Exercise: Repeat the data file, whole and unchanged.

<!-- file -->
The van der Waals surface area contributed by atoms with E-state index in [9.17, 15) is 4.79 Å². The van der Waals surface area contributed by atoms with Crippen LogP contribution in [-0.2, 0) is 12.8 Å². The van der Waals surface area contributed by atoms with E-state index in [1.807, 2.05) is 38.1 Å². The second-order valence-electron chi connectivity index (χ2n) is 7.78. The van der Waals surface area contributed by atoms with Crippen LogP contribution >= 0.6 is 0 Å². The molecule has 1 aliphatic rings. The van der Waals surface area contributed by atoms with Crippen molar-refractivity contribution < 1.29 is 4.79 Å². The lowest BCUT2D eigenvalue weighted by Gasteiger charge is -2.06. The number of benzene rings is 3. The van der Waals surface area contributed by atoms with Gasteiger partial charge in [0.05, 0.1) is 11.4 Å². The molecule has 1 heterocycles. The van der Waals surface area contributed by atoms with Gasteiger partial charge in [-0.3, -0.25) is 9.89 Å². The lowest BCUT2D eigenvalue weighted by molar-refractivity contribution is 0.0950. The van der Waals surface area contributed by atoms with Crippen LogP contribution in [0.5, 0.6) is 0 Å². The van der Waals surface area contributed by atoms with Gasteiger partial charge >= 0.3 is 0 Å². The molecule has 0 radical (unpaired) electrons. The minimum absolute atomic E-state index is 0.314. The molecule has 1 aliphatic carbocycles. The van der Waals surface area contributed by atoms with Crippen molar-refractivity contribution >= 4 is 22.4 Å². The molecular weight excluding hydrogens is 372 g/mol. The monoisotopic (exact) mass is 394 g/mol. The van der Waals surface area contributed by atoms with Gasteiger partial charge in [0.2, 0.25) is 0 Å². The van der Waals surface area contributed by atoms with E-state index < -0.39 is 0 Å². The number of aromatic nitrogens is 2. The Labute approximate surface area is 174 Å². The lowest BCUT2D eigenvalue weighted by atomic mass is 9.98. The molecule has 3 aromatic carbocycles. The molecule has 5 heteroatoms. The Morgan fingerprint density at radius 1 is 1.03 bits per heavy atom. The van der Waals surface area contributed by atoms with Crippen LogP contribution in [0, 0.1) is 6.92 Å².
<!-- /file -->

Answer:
The van der Waals surface area contributed by atoms with E-state index in [9.17, 15) is 4.79 Å². The van der Waals surface area contributed by atoms with Crippen LogP contribution in [-0.2, 0) is 12.8 Å². The van der Waals surface area contributed by atoms with E-state index in [1.807, 2.05) is 38.1 Å². The second-order valence-electron chi connectivity index (χ2n) is 7.78. The van der Waals surface area contributed by atoms with Crippen LogP contribution >= 0.6 is 0 Å². The molecule has 1 aliphatic rings. The van der Waals surface area contributed by atoms with Crippen molar-refractivity contribution < 1.29 is 4.79 Å². The lowest BCUT2D eigenvalue weighted by Gasteiger charge is -2.06. The number of benzene rings is 3. The van der Waals surface area contributed by atoms with Gasteiger partial charge in [0.05, 0.1) is 11.4 Å². The molecule has 1 heterocycles. The van der Waals surface area contributed by atoms with Gasteiger partial charge in [-0.3, -0.25) is 9.89 Å². The lowest BCUT2D eigenvalue weighted by molar-refractivity contribution is 0.0950. The van der Waals surface area contributed by atoms with Crippen LogP contribution in [0.5, 0.6) is 0 Å². The van der Waals surface area contributed by atoms with Gasteiger partial charge >= 0.3 is 0 Å². The molecule has 0 radical (unpaired) electrons. The minimum absolute atomic E-state index is 0.314. The molecule has 1 aliphatic carbocycles. The van der Waals surface area contributed by atoms with Crippen molar-refractivity contribution >= 4 is 22.4 Å². The molecular weight excluding hydrogens is 372 g/mol. The monoisotopic (exact) mass is 394 g/mol. The van der Waals surface area contributed by atoms with Gasteiger partial charge in [0.2, 0.25) is 0 Å². The van der Waals surface area contributed by atoms with E-state index < -0.39 is 0 Å². The number of aromatic nitrogens is 2. The Labute approximate surface area is 174 Å². The lowest BCUT2D eigenvalue weighted by atomic mass is 9.98. The molecule has 3 aromatic carbocycles. The molecule has 5 heteroatoms. The Morgan fingerprint density at radius 1 is 1.03 bits per heavy atom. The van der Waals surface area contributed by atoms with Crippen LogP contribution in [0, 0.1) is 6.92 Å².